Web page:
If the Flaming Lips are performing anywhere remotely close to you, you should jump at the opportunity to see them live. Q Magazine once named them one of the, “Top 50 bands to see before you die,” and after seeing their show Monday night at the Old National Centre, it is evident why.
The psychedelic rock group, formed in Oklahoma City, is known for their elaborate live shows that feature complex lighting and an abundance of balloons and confetti. In years past, front man Wayne Coyne would start shows by emerging in a giant bubble and traversing the crowd.
However, with the release of their latest album, The Terror, on April 1st, 2013, the Flaming Lips have taken a darker approach to their music and this was reflected in Monday night’s performance.
Coyne emerged amongst an array of lasers, grasping a baby doll and dressed in a leather jacket and pants, which he complained about being, “too fucking tight,” throughout the night.
After introducing the band, in Spanish, to the thunderous cheers of the crowd, Coyne started the show with, “Look… The Sun is Rising,” the single off of their most recent album.
The sweet smell of cannabis filled the venue as the band started playing and at the conclusion of the first song, Coyne commented, “It smells a little bit like pot in here, right?”
Cannons blasted confetti into the crowd, in typical Flaming Lips fashion, as the band charged into their second song.
The set list was predominately comprised of new material from their most recent album. Wayne said that this show was the first chance the band has had to play a full set of their new material.
“You’re so stoned that if we had to restart one of our new songs, you would be one up, and you can say, ‘they were still working it out but they fucking got it by the time they left,’ Coyne joked.
When he wasn’t clutching the baby doll, Coyne played with a light gun that would shine a spotlight into the crowd. At one point, he said he was going to shine the light onto someone and when he does, that person has to get high. He proceeded to shine the light near the front of the crowd and said, “C’mon motherfucker, c’mon.”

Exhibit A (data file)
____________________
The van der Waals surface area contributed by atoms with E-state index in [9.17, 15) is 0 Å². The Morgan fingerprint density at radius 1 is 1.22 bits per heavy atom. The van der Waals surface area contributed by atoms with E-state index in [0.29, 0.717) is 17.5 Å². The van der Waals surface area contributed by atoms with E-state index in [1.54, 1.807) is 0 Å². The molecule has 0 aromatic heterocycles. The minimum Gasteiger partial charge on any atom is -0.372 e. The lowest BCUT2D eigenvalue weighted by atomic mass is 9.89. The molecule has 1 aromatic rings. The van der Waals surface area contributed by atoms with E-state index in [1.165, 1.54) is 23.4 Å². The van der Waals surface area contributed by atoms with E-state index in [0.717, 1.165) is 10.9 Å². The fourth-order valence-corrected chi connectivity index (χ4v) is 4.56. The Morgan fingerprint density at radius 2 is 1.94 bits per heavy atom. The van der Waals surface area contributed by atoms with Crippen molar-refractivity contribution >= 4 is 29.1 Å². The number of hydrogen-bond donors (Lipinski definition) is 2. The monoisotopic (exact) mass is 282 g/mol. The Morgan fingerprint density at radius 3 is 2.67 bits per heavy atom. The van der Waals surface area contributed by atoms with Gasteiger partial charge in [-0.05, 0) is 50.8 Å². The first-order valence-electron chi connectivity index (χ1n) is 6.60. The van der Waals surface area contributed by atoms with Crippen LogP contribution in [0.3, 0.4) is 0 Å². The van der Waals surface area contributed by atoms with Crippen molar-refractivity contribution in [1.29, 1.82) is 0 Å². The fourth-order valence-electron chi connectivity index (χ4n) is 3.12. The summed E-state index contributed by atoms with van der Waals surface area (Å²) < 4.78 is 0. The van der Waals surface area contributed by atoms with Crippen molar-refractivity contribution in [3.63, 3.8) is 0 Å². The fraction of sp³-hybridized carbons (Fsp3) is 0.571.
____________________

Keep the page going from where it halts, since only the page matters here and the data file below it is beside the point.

Coyne was rather playful throughout the set and seemed to be enjoying himself, cracking jokes between songs.
“I don’t sing very well but you can tell I fucking love to sing,” he said.
“I don’t want the night to go by without letting you know how good it feels to be me,” Coyne said as the crowd erupted with laughter.
The highlight of the night came when the band performed a cover of the David Bowie song, “Heroes.” Bright white lights created a gospel sentiment as Coyne crooned, “We can be heroes, just for one day.”
At the end of the song, Coyne gave a short speech about what he felt David Bowie was trying to say in the song.
“What he is saying here is these motherfuckers want to tell you how to live your life. They want to tell you what’s right and what’s wrong. We don’t want to fucking fight them because that’s not our way. We don’t want to even beat them and say ‘look, fuck you, we’re right.’ We don’t even want to do that. I think that David Bowie is saying, like secretly, he is saying fuck them; they are the ones who have the fucked up lives. We’re winning by living our life the way we fucking want to. But, sometimes we just fucking wish we could be them for one fucking night,” Coyne said, which caused everyone in the crowd to laugh and cheer.
“But that’s why I think we’re saying we’re heroes to each other. We’re saying ‘by me being able to live my life the way I want to, that lets you think, ‘I can live my life the way I want to too.’ That is why when I say we can be heroes, it’s we, it’s us, it’s you guys and us together. “
At the conclusion of the speech, Coyne led the crowd in singing the chorus to the song a cappella.
After a brief break during which the crowd begged for an encore, The Flaming Lips returned to play two songs off of Yoshimi Battles the Pink Robots, a well-known album the band released in 2002.
“We’ll leave you with this, this is not bad news. It may sound like bad news but it is not bad news,” Coyne said before playing “All we have is Now.”
An obvious homage for longtime fans, the crowd sang along to both songs as the evening came to a close. It was an appropriate choice to conclude with, letting the last line, “all we’ll ever have is now, all we have is now,” linger as they exited the stage.
If you haven’t heard The Terror, you can check it out below.
To see more pictures from the show, click here.